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Baltimore Sun Android app gives you all the news you need

by Caitlin M. Foyt

The Baltimore Sun news app for the Android platform is a must-have download for people who live in Baltimore, Md., and perhaps even the District of Columbia, but it isn't an especially helpful resource for those of us who don't.

If you live in the Baltimore area, you should definitely give this app a try. The app has a very classy, simple and clean design. It isn't much, black text on white, but the main menu's THE BALTIMORE SUN banner at the top of the screen, the colored strip that describes exactly what section you're looking at and then the single scrolling page of headlines is a very effective way to organize information. The headlines are stacked atop each other, but in such a way that it doesn't clutter the screen.

Tap the "News: Top Stories" button at the bottom of your screen, and you can switch to a new category of information. There's "News: Top Stories," "Baltimore Breaking News," "Traffic, Getting There Driving Blog," "Obituaries," "Nation/World" and "Weird News."

For even more sections, hit the white button in the left corner of the screen. After you're brought to a brand new menu, tap on "Sections," and you can search through headlines by even more specific topics. There are at least a dozen different categories of news including health, business, weather and sports blogs, for instance.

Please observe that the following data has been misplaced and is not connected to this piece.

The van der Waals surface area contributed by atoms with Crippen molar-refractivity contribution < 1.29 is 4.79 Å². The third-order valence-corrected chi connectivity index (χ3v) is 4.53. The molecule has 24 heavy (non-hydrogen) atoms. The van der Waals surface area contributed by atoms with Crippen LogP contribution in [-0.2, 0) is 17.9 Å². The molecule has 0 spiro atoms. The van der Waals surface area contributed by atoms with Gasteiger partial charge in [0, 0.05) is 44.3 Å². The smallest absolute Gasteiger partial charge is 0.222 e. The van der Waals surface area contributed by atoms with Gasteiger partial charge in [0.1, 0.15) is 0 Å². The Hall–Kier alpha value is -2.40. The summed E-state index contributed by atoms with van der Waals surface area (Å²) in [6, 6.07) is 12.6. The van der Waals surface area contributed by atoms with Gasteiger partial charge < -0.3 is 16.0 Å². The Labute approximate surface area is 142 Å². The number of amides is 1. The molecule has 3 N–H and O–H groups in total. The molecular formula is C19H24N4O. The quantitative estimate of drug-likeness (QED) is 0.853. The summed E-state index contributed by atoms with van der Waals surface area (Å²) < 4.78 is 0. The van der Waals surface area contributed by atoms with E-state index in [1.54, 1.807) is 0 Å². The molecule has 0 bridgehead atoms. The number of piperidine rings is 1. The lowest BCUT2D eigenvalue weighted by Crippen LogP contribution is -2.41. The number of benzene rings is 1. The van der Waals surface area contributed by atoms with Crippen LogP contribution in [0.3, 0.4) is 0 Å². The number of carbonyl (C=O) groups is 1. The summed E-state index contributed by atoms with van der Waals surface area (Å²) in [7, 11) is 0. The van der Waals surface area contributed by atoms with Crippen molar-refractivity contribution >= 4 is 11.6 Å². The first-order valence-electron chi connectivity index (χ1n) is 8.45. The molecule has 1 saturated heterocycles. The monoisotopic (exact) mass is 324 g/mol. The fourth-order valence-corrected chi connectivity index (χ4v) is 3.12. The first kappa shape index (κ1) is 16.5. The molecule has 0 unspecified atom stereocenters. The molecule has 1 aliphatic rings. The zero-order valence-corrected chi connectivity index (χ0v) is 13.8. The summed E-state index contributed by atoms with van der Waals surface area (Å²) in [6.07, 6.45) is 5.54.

This menu has a bunch of other options. "Breaking News" is what you might expect, a feed of up-to-the-minute news alerts. "Photos" features both photos from the most current edition of the Baltimore Sun and tons of photos that have been uploaded by readers. The "Twitter" button takes users to a sort of pre-set-up Twitter feed. You are already set up to follow the tweets of not just the Baltimore Sun's news and various staff writer's Twitter accounts, but also other news blogs and community papers.

"Favorites" allows readers to keep their favorite photos, stories and blog posts for as long as they like. Once content is saved, it stays on the app until the reader decides to remove it. The "Settings" button takes you to a menu where you can tweak your font size, reorder sections by preference, and manage your Facebook and Twitter accounts.

Because this app is so well-organized, easy to use and free, it's perfect for when you have a spare minute.

How readers should pay for their news content in the digital age is an ongoing issue. While the media needs to be paid, I find it interesting that the Baltimore Sun charges people for its app, when other major, popular news sources, like the New York Times, USA Today, the Los Angeles Times and the Guardian do not. It's just a one-time fee of $1.99, though, which seems like an extremely low cost for really great news coverage.

This app has tons of local community resources, which I can see being very helpful to the people who live there. However, in terms of its national/world news, I didn't see anything here that set the Baltimore News ahead of the curve in terms of competition with other papers.

Unless you're from this area, this isn't a must-have app, by any stretch, as there are tons of other more comprehensive sources out there to choose from.

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